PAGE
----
old school blues drumming?

jungle

Member
Can you recomend me some old school blues tracks, that have standard blues drumming.something to work on
 

larryace

"Uncle Larry"
Old school blues drumming technically isn't hard, it's the feel you have to cop to play authentically. You are mainly just keeping time, regulating the dynamics, and make the others look good. While staying in the background. Modern blues drumming is more up front in the mix, and crisper sounding.

If you listen to Howlin Wolf, Muddy Waters, Jimmy Reed, Elmore James, you'll find that the drums are just there to keep time basically.

But the best way to learn blues is simply listen to them, as much as you can, because technically, there's no heavy lifting. But what it does require is feel, dynamics, restraint, great meter, good touch. You need to know the standards, and like Moon said, practice all the different shuffle variations. Playing a shuffle and feeling the shuffle.....separates the men from the boys. You have to feel every note in blues, especially the slow 12/8 blues.

I highly recommend getting Sirius XM satellite radio. Great blues channel plus at least one channel for every other genre too. It's like $120.00 a year here in PA, great investment.
 
D

Doctor Dirt

Guest
Tradional Blues isn't much shuffles its more implied. Tradional is brushes not much hihat and your meter on the kick is 4 or 1n3. Try to find the earliest recordings from Louis Jordan, if you can find the archives then it goes back to Cris Columbus on drums hes a master brush man. I think the second drummer was Shaddow Martin another great feel and time keeper but when you hear them it seems their not doing much but some of that brush work is what the modern (1950) jazz players are putting down.
If you come into the modern era of blues you can listen to the Muddy Waters Band and Howlin Wolfs Band too. To move up from that listen to Albert Kings recordings thats mostly Al Jackson Jr. on drums (Booker T & the MGs) Al was the arrainger, enginner and director of the band. Also Freddy Kings recordings, thats when the shuffles come into play. If you can pop ride in 4 and kick in 4 then work your quarters on the snare for a double shuffle the double them up to a double double shuffle you have a great background in shuffle playing. Its not just hihat work its quarters played with both hands and feet. True Chicago and Kansis City playing has alot of different shuffles to learn then you throw in Texas and you'll have a few plate fills. I get a kick out of drummers who are pretty good players who think shuffle music is easy, like anything else as you dig deep theres more material than you think. If you ever had to play with Lil Milton or Roy Gains you'd better come ready cause them shuffles can wear you out. Your left hand will be tight no matter who you are I assure you. I've covered both of those seats and at the beginning of those tours I knew I was out of shape for them guys, love em but double double all night long from dragin to flyin is abit much. Doc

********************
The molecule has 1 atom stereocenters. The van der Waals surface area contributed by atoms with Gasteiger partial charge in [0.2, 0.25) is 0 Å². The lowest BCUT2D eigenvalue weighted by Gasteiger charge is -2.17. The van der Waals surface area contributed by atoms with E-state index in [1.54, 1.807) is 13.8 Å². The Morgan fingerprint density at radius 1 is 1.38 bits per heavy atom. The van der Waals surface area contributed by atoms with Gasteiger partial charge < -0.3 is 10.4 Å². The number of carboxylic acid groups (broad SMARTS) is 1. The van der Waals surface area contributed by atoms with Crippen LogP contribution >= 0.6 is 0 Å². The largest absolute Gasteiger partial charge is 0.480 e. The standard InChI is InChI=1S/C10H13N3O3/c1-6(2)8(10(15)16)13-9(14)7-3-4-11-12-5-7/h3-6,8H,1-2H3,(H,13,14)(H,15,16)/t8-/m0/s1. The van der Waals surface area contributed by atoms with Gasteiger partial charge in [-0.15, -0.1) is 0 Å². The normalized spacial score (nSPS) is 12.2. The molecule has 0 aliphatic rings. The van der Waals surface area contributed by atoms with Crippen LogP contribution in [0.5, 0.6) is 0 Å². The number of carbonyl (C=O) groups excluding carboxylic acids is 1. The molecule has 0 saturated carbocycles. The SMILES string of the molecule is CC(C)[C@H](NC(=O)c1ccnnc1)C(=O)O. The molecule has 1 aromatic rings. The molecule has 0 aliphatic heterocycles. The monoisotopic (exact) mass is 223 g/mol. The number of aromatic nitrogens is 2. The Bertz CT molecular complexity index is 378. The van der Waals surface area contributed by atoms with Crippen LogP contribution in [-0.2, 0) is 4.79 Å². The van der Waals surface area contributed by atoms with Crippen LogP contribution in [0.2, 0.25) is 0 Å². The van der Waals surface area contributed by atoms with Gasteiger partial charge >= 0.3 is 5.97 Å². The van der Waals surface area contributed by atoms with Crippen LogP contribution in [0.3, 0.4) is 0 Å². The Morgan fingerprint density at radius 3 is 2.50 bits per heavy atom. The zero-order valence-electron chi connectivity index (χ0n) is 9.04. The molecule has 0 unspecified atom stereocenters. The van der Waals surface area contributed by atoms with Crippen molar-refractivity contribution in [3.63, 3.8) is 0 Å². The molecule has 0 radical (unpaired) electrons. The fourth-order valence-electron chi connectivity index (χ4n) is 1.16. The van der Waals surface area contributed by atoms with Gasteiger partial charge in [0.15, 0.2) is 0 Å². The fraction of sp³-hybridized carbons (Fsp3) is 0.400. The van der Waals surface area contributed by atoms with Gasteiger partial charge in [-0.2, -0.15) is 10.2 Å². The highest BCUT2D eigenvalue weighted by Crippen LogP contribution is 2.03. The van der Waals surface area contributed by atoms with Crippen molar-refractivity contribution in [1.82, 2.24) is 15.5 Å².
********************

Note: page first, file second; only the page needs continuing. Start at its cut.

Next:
tamadrm

Platinum Member
I'm surprised nobody mentioned Eric Clapton,or the Allman Brothers.Check out "The Allman brothers live at the Fillmore east".Even if you're a traditional blues man,you have to love that album.Two drummers Butch Trucks,and Jai Jaimoe Johanson.

For Clapton,the drummers number in the dozens,Steve Gadd,Jim Gordon,Steve Ferrone just to name a few.

And listen to BB King....anything by BB King.And remember..nobody loves you but your momma...and she could be jivein' too.

Steve B
 

Pollyanna

Platinum Member
And listen to BB King....anything by BB King.
Agree. If you play like the guys in BB King recordings you are a functional blues drummer. A nice starting point is the Best of BB King.

It's not traditional but I'm very keen on the way some funk drummers like Steve Jordan (with John Mayer) and Bernard Purdie play the blues.
 

Kenny Allyn

Senior Member
Just gonna throw this out there ...

When working in the blues genre pay very close attention to the interplay of the drums with the bass player.
In real life I am a bass player and blues is what I do, all the great blues drummers know that the bass can and will lay back on
some of the beats, (sometimes waaay back) it throws a lot of would be blues drummers off their game,
not to worry, we know how and when to sync back with you.

It's so much of what gives blues that real feel, I often describe it as ... Imagine a 48 Ford pickup on a bumpy rutted road,
the fenders and body shake and rattle in every rut throwing gravel and dust in all directions but still hanging togther going down the road ...
that's blues old or new.

 

Muckster

Platinum Member
Study John Lee Hooker. His time is all over the place. If you can follow him, you can play in any blues situation.

I also recommend Zoro's book as mentioned by Liebe above: "The Commandments of Early Rhythm and Blues Drumming." An excellent source to get aquainted with the many styles of shuffles, timing and song formats.
 
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